5 Reasons Why Dogs are Abandoned

5 Reasons Why Dogs are Abandoned


Aint I nothing but a pound dog

5 Reasons Why Dogs are Abandoned

Pug, Dalmation, Alaskan Malamute, Basenji, Bull Terrier, Dachshund … what do these pure breeds all have in common? Well they all have rescue sites devoted to them – and there are of course, too many more to mention.

It begs the question – how on earth do these lovely dogs, which in some cases cost thousands of dollars, end up in a rescue situation?

Well, here are some common reasons why pets end up abandoned. Most of them are avoidable, or can be fixed.

  1. By far the most common reason is Behavioural Issues. Dogs are not born with behavioural issues, like us humans, they can be created through their experiences. Of course, they can be serious – like biting and being aggressive. But it is more often things like destructiveness, barking or toileting issues that cause people to give up their pet. Most behavioural issues www.causeforpaws.com.au/dogs-deserve-to-make-choices can be solved with time, patience, understanding and a good trainer to give you guidance.
  2. Moving is often cited as a reason, with problems like “the landlord doesn’t accept pets”, “no space for the dog”. Whilst these may valid reasons for giving up a pet, responsible pet owners would generally try to rehome their pet rather than give it to a shelter. It has also been found that more than half the people surrendering animals because of moving also report behavioural issues. In other words, the move often isn’t the real issue.
  3. Lifestyle changes are a common reason given for abandoning a pet. For example, a new baby (the dog is the baby until the real baby comes along!), divorce, a new demanding job with travel, job loss could all mean there is no room or time left for the four-legged family member. Not everything in life is predictable, but when you take on a new pet it comes with responsibilities, and that means taking care of it, or making sure it is taken care of, for life.
  4. Health – a pet in the home can trigger an allergic reaction for some people – but there are ways of treating and managing this. There are dog (and cat) breeds that don’t shed hair and cause this problem – this highlights the importance of doing research up front so that pets are chosen that fit with a family’s needs. Check out the information about breeds that don’t make you sneeze!  https://www.petsecure.com.au/pet-care/dog-breed-series-part-1-low-allergenic-dog-breeds/ to find out more.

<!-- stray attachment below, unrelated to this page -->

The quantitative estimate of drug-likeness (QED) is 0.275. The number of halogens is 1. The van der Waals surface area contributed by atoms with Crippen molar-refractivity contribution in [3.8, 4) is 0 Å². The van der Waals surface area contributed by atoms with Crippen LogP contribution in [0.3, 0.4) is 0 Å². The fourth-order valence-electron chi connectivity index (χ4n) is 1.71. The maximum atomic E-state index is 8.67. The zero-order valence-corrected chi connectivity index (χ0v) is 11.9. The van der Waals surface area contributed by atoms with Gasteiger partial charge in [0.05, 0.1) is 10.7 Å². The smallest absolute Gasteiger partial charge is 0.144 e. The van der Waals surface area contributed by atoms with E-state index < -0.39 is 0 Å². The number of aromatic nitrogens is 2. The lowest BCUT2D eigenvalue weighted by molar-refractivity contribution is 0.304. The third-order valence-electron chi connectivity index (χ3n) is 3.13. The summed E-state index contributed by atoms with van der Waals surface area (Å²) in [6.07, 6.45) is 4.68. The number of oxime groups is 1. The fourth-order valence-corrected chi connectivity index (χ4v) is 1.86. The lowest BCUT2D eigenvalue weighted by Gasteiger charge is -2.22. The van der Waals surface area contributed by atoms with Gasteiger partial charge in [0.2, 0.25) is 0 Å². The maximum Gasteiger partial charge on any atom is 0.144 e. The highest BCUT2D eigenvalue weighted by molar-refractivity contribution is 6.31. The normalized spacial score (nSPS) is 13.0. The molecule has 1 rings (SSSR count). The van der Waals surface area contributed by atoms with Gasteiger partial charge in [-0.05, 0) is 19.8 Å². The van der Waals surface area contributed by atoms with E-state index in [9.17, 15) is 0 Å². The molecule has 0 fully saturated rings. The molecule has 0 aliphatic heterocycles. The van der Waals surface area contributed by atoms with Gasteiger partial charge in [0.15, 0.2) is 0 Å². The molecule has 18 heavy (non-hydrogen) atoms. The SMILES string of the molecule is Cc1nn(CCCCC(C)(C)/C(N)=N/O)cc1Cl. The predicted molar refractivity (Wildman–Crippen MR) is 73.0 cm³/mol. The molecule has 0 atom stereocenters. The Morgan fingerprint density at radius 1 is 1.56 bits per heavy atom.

The saddest reason though is when someone is too ill to look after a pet – maybe an elderly person who must move to a care facility, and the pet (who may also be elderly) ends up in the pound. They are ill equipped to deal with this situation and get passed by from potential adopters. There are rescue organisations such as Golden Oldies Animal Rescue http://www.goldenoldiesanimalrescue.com.au who are dedicated to the rescuing and rehoming of old souls, and can help with foster care and seeking adoption for older pets in this situation, but again it highlights the importance of planning when you have a pet.

  1. The cost of a dog is not just how much is paid when it is brought home. There are ongoing costs for regular vet care, food, boarding fees, toys, bedding and of course the reality that at some time or the other the pet will get ill or injured and require serious vet care – which can go on for years. This can be crippling financially, unless there is pet insurance  https://www.petsecure.com.au/compare in place that can help with these costs. Again, if this is understood up front, then pet owners can plan for the expenses and ensure they can manage them for the long term.

The common theme is that the dog is not the problem. The dog is simply a victim of pet-owners who are unequipped and have not understood what it takes to have a pet over the long term, or have unfortunate circumstances that gives them absolutely no alternative.

Planning and research is the key. Considering all aspects of your current and future lifestyle and the type of dog that will work for your family, in the long term. Check out the pet selector https://www.pedigree.com.au/dog-breed-information/breed-selector/> to get you started on your journey!


Author bio:

This article has been provided by Liz Walden. Liz has a passion for all things cat and dog, and 11 years ago, was one of the first in Australia to bring Pet Insurance to the market. She has headed up Petsecure Pet Insurance  www.petsecure.com.au for the past 11 years, and is committed to promoting and supporting responsible pet ownership, and the amazing work done by rescue groups around Australia, who work to promote a better life for all animals.